Internet Tip of the Week: Cease and Desist

While we all admit that unsolicited commercial email is a real pain, I sometimes wonder if the anti-spam zealots are going too far. For example, last week I was in Costa Rica, and the only practical way to communicate home was by email. I maintained an AOL account just for that purpose when traveling and was amazed to find out when I got home that I only received about half of the email sent – some of which was important.

Internet Tip of the Week: Cease and Desist 1

Many ISP’s (Internet Service Providers), including AOL, have installed content filters that automatically relegate anything “they think” is spam to trash. The message never gets delivered to the intended recipient, nor is the person sending it notified it wasn’t delivered.

The problem is that there is no personal judgment at the level of the ISP to determine if a note is a spam or not. They have installed content filters that “dump” any email that matches the keywords they have installed. How dare they determine what I should receive or not receive. Because a word in the note (or the length of the note) met their reject parameters, they will not deliver it? This is wrong!

Shame on them! I don’t know about you, but I don’t want my ISP acting like “big brother” on my behalf and determining what I should read and what I shouldn’t.

I agree that spam is a nuisance and a daily problem that takes my time to sort through and get rid of the “junk” I didn’t ask for and don’t want to get. But let me make that determination. I can set up filters that automatically deletes email I don’t wish to get myself. I don’t need, nor do I want, someone else making that decision on my behalf.

It has been reported to me that some ISPs are blocking newsletters that people have asked to receive. Some investigation showed that certain words were on their “banned” list, and they appeared in the newsletter. For example, several of our publications include a medical column by Dr. Earl Mindell. Will there be words in that column that match the filters these “self-appointed guardians of email” have installed – Sure. Will the newsletters exceed some magical length they have determined to be spam – Right again. Is this spam – No!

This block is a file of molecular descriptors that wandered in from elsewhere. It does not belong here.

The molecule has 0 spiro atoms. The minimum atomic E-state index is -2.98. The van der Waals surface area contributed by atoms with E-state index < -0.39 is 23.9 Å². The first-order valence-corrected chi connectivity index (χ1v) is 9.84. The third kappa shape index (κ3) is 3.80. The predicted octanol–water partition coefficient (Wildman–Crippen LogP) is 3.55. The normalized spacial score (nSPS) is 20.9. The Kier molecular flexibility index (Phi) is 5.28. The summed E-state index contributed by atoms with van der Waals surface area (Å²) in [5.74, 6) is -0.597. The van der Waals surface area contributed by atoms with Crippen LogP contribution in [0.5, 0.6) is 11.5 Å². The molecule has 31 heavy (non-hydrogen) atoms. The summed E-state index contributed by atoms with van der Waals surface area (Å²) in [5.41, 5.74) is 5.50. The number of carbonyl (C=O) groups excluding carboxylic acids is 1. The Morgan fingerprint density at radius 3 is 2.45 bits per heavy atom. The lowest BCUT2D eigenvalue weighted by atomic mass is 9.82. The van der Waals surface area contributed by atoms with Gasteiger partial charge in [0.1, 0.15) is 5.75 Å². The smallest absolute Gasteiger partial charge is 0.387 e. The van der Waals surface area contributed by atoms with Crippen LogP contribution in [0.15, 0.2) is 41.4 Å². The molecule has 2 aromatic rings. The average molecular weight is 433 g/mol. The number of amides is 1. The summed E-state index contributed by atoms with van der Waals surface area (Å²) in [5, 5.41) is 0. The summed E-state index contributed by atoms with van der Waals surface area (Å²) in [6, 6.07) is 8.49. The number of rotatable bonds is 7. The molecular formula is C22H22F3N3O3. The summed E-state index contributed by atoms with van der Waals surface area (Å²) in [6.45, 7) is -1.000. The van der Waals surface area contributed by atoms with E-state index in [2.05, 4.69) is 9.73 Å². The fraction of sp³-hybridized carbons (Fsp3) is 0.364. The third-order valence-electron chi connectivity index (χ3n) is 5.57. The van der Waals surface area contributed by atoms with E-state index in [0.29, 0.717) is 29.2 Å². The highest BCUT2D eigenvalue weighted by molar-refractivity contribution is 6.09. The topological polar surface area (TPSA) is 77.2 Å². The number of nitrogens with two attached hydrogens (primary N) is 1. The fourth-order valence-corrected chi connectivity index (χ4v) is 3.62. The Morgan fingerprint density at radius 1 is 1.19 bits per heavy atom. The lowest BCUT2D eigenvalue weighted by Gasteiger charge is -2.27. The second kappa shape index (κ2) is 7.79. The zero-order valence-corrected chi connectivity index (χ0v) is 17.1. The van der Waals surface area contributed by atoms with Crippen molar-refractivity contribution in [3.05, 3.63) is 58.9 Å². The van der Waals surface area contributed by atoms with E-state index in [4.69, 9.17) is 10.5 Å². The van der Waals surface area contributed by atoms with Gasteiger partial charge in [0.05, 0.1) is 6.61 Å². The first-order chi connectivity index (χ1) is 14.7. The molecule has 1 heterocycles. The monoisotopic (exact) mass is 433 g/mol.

How about an email constructed in an HTML format? Some ISPs automatically delete anything without the text in the body of the email – wrong.

Sending out spam is big business. The federal law enacted in the USA is ineffective as the major “spam houses” simply complies with those guidelines. Some suggest that the domains of the spam houses be blocked. Get real! Domains are a dime a dozen. If one gets blocked, they simply use another.

But if someone makes a complaint about you, they may block your ISP. I know of an instance where an ISP blocked Comcast.net, and nobody using that ISP could receive emails sent by Comcast users.

The early days of the Internet, which was the sole property of the academicians where spam was anathema, are over. Instead, the Internet is ideally suited to support e-commerce, which it does very well.
Online advertising is now a way of life.

Now – I don’t feel I am supporting spam, but for goodness sake, I don’t want someone else monitoring my email and determining what I should read or not.

How many legitimate emails do we have to “not get” because others are making that decision for us? Many requests for information should get “blown away” because the reply violated some ISP’s filters. My feeling is that they should desist and not be the self-appointed guardians of my inbox.

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